Varicella, commonly known in the United States as chickenpox, is caused by the varicella-zoster virus. The disease is generally regarded as a mild, self-limiting viral illness with occasional complications. Varicella is common and highly contagious and affects nearly all susceptible children before adolescence. Although most varicella infection confers life-long immunity, varicella clinical reinfections among healthy children have been described.  (See Pathophysiology and Etiology.)
Before vaccination for varicella became widespread in the United States, this disease affected approximately 4 million children per year, caused as many as 100 deaths in children annually, and was responsible for an estimated $400 million in medical costs and lost wages each year. Since the varicella vaccine was introduced for children aged 12-18 months in the United States in 1995 and booster vaccine given at age 4-5 years, disease incidence has substantially decreased. (See Epidemiology.)
Chickenpox is usually a benign disease in children, and almost all children recover uneventfully. (See Prognosis.) However, varicella is not totally benign even today. A significant number of varicella cases are associated with complications, among the most serious of which are varicella pneumonia and encephalitis.
Presenting symptoms may include a history of low-grade fever, abdominal pain, a history of rash, intense pruritus, headache, malaise, anorexia, cough and coryza, and sore throat. Rash and fever are the typical findings during physical examination in pediatric patients with varicella. An ill appearance should raise concern for pulmonary or neurologic complications or serious bacterial superinfection. (See Clinical Presentation.)
Adolescents, adults, and pregnant patients are at increased risk for severe disease and are often treated with antivirals. Other groups that require specific treatment are children who are immunocompromised, those who are otherwise at risk for severe disease, and those who already have severe disease. Other treatments include supportive measures, administration of varicella zoster immune globulin (VZIG), and management of secondary bacterial infection. (See Treatment and Management.)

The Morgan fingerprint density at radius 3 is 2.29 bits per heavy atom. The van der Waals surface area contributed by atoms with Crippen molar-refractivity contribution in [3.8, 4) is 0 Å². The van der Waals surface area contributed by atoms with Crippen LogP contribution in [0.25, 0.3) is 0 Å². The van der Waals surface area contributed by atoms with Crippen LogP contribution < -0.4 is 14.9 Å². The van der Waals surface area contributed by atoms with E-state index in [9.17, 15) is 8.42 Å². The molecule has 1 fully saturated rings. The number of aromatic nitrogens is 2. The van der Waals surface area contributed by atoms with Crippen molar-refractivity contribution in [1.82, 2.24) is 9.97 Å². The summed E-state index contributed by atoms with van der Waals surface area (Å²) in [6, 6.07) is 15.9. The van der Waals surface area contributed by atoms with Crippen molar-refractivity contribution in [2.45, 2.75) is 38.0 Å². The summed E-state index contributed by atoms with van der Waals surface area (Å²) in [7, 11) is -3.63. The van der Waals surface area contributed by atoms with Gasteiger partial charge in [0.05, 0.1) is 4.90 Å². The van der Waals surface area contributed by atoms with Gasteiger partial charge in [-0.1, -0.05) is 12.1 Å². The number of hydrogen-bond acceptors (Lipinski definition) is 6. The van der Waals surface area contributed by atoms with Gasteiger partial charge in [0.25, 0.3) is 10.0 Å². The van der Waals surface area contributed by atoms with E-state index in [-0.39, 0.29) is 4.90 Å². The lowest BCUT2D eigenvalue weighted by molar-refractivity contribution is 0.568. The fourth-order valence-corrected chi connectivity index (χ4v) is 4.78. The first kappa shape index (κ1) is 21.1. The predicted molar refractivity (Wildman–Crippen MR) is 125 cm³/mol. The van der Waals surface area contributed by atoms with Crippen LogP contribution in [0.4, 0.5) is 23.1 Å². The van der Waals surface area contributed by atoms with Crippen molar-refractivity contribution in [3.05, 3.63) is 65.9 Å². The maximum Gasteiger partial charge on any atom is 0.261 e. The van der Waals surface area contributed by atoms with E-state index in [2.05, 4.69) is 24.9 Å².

Go to Chickenpox for complete nonpediatric information on this topic.
The causative organism, varicella-zoster virus, is a member of the human herpesvirus subfamily Alphaherpesvirinae and, like all herpes viruses, is a DNA virus. The virus enters through the respiratory system (conjunctival or upper respiratory mucosa) and colonizes the upper respiratory tract. Viral replication takes place in regional lymph nodes over the next 2-4 days; 4-6 days later, a primary viremia spreads the virus to reticuloendothelial cells in the spleen, liver, and elsewhere.
After a week, a secondary viremia disseminates the virus to the viscera and skin, eliciting the typical skin lesions (see the images below).  This viremia also spreads the virus to respiratory sites and is responsible for the contagion of varicella before the appearance of the rash. Infection of the central nervous system (CNS) or liver also occurs at this time, as may encephalitis, hepatitis, or pneumonia.
The usual incubation period is 10-21 days. The patient is contagious from 1-2 days before the appearance of rash until the lesions crust over, usually 5-6 days after the rash first appears.
Varicella is associated with humoral and cell-mediated immune responses. These responses induce long-lasting immunity. Repeat subclinical infection can occur in these persons, but second attacks of chickenpox are extremely rare in immunocompetent persons. Reexposure and subclinical infections may serve to boost the immunity acquired after an episode of chickenpox. This may change in the post vaccine era.